OpenText Turns Customer Support Needs Into Faster Growth

Cloud computing has enabled companies to make huge advances with their technology, and one of the most important aspects of the cloud is for businesses to gather useful information and then put it to work in driving strategic decisions. OpenText (NASDAQ: OTEX) specializes in enterprise information management, which includes using elements like the internet of things and artificial intelligence to gather and analyze data. The company has done extremely well, finishing its 2017 fiscal year on a solid note three months ago.

Coming into Thursday's fiscal first-quarter financial report, OpenText shareholders wanted to see even more big gains from the cloud specialist's business. OpenText was able to deliver on the promise that those shareholders had wanted to see, and an encouraging start to the year has some investors looking forward to even better results in the future. Let's take a closer look at how OpenText did and what's coming down the road for the tech company.

OpenText heads skyward

OpenText's fiscal first-quarter results showed that the company continues to grow at a healthy pace. Revenue was up 30% to $640.7 million, slightly outpacing the 28% growth rate that most investors were looking to see. Adjusted operating income was up a third to $201.1 million, and adjusted earnings of $0.54 per share matched the consensus forecast among those following the stock.

OpenText got balanced contributions from most of its business segments toward its impressive top-line growth. Revenue from recurring sources was up 29% year over year, with gains in the customer support business soaring 40% to lead the way higher for OpenText. Gains in cloud services and subscriptions were limited to just 14%, continuing a troubling downward track that investors have seen in recent periods. Revenue from other sources grew at a good pace, with license revenue jumping 29% and professional services revenue rising 43% higher than in last year's fiscal first quarter.

Margin figures were more mixed. The high-margin customer support business saw even more improvement, climbing by more than a percentage point to 89%. Cloud services margin fell by a greater amount, however, pulling the company's overall gross margin down to around 65%. Operating expenses matched the 30% rise in revenue almost exactly.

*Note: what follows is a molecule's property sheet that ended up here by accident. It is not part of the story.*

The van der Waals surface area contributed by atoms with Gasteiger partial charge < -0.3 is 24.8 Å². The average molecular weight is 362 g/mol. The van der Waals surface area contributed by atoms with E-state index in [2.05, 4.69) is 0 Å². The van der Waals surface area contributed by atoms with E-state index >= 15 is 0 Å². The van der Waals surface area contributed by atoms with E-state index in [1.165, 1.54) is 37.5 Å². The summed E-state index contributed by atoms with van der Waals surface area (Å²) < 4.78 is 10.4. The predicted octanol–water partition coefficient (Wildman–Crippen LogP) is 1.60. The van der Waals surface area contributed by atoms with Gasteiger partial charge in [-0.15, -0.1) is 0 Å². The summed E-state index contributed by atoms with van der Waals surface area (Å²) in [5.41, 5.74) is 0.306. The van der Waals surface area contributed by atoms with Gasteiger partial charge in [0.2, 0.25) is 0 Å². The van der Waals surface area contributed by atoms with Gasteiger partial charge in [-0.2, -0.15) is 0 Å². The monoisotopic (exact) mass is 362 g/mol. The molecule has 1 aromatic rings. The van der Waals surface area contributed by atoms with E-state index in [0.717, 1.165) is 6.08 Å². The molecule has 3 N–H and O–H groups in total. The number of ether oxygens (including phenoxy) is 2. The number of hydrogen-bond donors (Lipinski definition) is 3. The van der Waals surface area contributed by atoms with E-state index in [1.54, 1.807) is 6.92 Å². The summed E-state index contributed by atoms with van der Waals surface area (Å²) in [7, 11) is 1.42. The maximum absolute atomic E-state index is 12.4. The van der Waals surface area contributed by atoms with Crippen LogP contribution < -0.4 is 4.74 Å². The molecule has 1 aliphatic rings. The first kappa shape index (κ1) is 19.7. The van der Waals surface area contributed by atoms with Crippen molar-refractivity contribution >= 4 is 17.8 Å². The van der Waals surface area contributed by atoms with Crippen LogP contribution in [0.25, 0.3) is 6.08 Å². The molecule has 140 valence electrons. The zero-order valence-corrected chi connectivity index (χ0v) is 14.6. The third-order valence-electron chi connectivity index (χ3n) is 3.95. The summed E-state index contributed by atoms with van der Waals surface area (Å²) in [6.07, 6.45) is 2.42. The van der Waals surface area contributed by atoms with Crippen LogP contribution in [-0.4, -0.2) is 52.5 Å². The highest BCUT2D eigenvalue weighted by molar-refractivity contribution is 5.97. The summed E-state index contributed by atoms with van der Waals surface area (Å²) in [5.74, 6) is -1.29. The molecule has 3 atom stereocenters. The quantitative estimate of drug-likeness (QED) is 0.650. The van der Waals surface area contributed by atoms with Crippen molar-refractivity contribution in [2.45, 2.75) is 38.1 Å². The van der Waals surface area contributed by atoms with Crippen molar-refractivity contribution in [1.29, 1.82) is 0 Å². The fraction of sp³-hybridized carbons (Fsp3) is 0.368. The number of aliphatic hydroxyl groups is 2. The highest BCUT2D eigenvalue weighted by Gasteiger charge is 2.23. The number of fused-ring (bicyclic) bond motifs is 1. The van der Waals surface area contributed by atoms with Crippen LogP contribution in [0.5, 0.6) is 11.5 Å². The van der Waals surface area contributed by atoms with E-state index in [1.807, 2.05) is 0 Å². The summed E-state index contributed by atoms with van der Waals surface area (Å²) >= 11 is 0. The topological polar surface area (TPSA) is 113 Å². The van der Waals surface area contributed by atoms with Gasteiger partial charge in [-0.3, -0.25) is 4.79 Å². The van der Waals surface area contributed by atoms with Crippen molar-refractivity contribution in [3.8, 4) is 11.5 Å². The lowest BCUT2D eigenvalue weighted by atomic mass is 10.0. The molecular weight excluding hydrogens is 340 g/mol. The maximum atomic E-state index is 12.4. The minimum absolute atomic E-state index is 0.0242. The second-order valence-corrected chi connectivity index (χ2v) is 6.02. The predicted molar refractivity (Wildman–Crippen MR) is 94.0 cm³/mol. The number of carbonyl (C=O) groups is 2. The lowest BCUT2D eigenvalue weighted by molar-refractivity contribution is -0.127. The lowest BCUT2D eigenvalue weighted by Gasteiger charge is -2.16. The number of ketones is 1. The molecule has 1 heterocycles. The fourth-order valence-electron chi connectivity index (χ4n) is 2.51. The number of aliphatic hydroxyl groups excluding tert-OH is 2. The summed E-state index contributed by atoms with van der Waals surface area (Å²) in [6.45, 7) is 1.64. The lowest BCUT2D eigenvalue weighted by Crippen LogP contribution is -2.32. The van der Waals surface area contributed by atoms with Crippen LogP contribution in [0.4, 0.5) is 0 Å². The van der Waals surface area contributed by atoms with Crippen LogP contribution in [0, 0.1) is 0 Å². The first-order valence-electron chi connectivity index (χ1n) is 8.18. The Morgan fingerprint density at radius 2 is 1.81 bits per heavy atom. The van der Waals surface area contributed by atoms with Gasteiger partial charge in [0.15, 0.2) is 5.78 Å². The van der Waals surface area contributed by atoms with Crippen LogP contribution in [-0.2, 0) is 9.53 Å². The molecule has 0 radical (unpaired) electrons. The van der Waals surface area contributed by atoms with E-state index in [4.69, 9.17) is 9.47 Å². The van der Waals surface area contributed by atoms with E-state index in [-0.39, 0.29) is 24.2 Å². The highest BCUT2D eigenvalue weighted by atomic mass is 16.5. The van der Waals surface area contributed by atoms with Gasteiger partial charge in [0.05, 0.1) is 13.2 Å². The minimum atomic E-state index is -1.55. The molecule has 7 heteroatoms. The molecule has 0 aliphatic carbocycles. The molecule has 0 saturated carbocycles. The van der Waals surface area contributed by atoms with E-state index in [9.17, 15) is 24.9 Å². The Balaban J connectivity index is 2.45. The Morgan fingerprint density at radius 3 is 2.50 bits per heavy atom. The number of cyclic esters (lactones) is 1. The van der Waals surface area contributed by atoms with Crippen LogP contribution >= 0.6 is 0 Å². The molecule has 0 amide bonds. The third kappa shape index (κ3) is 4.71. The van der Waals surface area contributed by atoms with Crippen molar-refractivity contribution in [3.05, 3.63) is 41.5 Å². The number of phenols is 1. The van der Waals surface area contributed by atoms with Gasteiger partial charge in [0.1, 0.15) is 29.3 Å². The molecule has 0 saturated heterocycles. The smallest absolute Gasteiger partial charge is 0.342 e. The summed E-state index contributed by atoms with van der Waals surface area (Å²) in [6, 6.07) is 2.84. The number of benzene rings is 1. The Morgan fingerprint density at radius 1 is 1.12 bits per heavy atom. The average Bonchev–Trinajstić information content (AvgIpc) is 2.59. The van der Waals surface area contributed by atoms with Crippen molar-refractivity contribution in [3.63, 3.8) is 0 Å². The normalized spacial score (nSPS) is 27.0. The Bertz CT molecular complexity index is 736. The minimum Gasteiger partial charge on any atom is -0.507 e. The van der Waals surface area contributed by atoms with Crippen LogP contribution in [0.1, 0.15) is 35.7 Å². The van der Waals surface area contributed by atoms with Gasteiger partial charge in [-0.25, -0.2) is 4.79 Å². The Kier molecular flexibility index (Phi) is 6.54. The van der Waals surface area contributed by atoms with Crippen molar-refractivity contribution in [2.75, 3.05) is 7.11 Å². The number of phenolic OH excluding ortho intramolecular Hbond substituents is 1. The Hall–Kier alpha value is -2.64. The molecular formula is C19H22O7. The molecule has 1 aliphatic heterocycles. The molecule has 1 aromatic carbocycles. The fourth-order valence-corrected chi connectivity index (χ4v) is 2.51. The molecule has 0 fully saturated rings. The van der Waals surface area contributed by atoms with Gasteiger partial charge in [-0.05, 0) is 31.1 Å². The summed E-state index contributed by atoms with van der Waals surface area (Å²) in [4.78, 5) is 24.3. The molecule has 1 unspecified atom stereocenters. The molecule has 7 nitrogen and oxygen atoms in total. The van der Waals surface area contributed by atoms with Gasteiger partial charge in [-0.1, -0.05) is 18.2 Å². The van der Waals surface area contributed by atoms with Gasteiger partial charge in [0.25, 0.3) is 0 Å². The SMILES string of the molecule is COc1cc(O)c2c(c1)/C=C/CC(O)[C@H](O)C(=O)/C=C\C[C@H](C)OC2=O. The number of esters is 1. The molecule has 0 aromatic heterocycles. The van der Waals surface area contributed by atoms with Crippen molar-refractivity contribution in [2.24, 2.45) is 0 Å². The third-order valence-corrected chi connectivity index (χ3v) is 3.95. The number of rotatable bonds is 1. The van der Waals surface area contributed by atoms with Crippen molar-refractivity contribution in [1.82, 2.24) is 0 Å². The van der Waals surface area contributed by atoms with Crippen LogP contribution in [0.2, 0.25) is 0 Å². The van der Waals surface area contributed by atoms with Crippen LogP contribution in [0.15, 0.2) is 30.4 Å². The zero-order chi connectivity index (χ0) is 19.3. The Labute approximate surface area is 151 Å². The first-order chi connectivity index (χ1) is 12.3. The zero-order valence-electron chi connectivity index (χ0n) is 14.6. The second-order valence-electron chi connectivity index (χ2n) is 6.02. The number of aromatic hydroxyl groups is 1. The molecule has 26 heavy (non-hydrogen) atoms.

Business activity levels returned to more normal readings for OpenText during the quarter, but the company was still successful. OpenText brought in 14 customer transactions of more than $1 million, down from 37 in the fiscal fourth quarter. Half came from cloud business, while the other half were on-premises transactions. Among customers that the company served were the City of Phoenix and the Qatar Public Works Authority, as well as several private companies in the financial, services, and technology industries.

CEO Mark Barrenechea was happy with the way the company did. "OpenText delivered strong first quarter results," Barrenechea said, and "we are off to a very strong start to the new fiscal year." The CEO pointed to the completed acquisitions of Covisint and Guidance Software as key drivers of growth, with organic expansion complementing OpenText's merger and acquisition activity.

Can OpenText keep making progress?

OpenText is optimistic about its prospects to become an even more important player in the technology space. In Barrenechea's words, "OpenText is well positioned to be the leading digital platform for the world's leading companies, both on-premises and in the cloud."

A lot will be riding on OpenText's release of its Magellan artificial intelligence platform. The company said that it has announced its first customer, which will be winemaker E. & J. Gallo Winery. Gallo is the largest winery in the world with more than 6,500 employees, and it manages more than 90 brands of wine for delivery to more than 90 countries worldwide. The winery hopes to use Magellan to optimize its manufacturing and purchasing decisions by better understanding its customers, and OpenText will look forward to its experience with Gallo to see its AI platform in action.

OpenText stock has been volatile in 2017, with ups and downs leaving the share price close to where it started the year. As the company makes more progress toward developing an all-inclusive cloud platform with full artificial intelligence and data gathering capabilities, OpenText has the potential to sustain its growth into 2018 and beyond.

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Dan Caplinger has no position in any of the stocks mentioned. The Motley Fool owns shares of and recommends Open Text. The Motley Fool has a disclosure policy.